Canada Post is launching a new commemorative stamp celebrating Salome Bey, Canada’s First Lady of the Blues. Bey was an award-winning singer-songwriter, composer, producer, director and actor, who was also widely revered for how she mentored young artists.
Born in Newark, New Jersey, in 1933, Bey began her professional musical career in the 1950s touring North America and Europe with her brother and sister as Andy Bey and the Bey Sisters. In the early 1960s, after meeting her future husband, Howard Matthews, in Toronto, she made Canada her home and pursued a solo career singing in a range of genres from blues to jazz to pop.
Bey’s talents were multi-faceted. She appeared in musicals, such as the off-Broadway Love Me, Love My Children (Justine in Canada), for which she earned an Obie Award in 1972, and Broadway’s Tony Award–winning Your Arms Too Short to Box with God, which earned her and other performers a Grammy nomination for the original cast recording.
She started writing her own songs as well as musicals, which allowed her to provide more opportunities to Black performers. She wrote and starred in Indigo, a revue celebrating the history of Black music. The show, which ran from 1978 to 1980, was a hit and earned her two Dora Mavor Moore Awards. Later filmed for TV, it aired on CBC in 1984. She also wrote and starred in Shimmytime (1983) about American performer Ethel Waters, and wrote and directed Madame Gertrude (1985) about blues legend Ma Rainey. Her celebrated children’s musical Rainboworld featured many young performers who would go on to have successful careers in the arts.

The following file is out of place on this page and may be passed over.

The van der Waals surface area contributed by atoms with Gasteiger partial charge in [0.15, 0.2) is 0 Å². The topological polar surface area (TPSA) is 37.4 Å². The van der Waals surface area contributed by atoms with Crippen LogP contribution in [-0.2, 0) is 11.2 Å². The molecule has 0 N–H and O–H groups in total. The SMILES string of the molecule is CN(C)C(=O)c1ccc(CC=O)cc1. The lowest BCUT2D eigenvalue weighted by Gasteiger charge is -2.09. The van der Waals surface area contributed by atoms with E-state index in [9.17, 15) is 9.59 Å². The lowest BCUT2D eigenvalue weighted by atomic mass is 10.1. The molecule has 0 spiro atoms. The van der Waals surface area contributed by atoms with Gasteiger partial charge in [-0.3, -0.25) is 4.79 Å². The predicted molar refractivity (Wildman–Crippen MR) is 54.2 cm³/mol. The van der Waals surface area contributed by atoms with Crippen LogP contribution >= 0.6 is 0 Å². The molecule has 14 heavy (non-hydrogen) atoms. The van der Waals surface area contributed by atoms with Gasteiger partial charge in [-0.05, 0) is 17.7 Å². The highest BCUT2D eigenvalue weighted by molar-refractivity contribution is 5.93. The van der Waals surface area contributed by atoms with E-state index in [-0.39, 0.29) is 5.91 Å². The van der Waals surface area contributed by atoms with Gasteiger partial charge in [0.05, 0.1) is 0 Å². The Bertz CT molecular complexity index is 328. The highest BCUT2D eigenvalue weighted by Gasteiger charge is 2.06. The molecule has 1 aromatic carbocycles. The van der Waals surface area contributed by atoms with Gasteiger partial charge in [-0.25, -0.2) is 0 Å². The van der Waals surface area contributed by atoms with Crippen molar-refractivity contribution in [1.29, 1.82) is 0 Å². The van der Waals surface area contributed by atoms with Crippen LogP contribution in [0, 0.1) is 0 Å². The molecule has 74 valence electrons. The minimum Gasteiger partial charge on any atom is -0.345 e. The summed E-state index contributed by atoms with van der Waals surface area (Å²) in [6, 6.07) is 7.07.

Over her career, Bey also released several solo albums and appeared on recordings with the likes of jazz pianist Horace Silver and composer/pianist Galt MacDermot.
Always willing to contribute to charitable initiatives, Bey participated in the charity single “Tears Are Not Enough” in support of Ethiopian famine relief in 1985 and was also a member of Artists Against Racism. She was a key organizer of and songwriter for the 1986 Toronto Arts Against Apartheid Festival – the event, which was attended by then-Bishop Desmond Tutu, was held to protest apartheid in South Africa and to raise funds for local Toronto charities.
Over her career, she received several awards and honours, including a Toronto Arts Award (1992), the Dr. Martin Luther King Jr. Achievement Award from Montréal’s Black Theatre Workshop (1996) and the Queen Elizabeth II Diamond Jubilee Medal (2012). In 2005, she became an Honorary Member of the Order of Canada, and in 2021 was inducted into Canada’s Walk of Fame.
Salome Bey passed away August 8, 2020, in Toronto.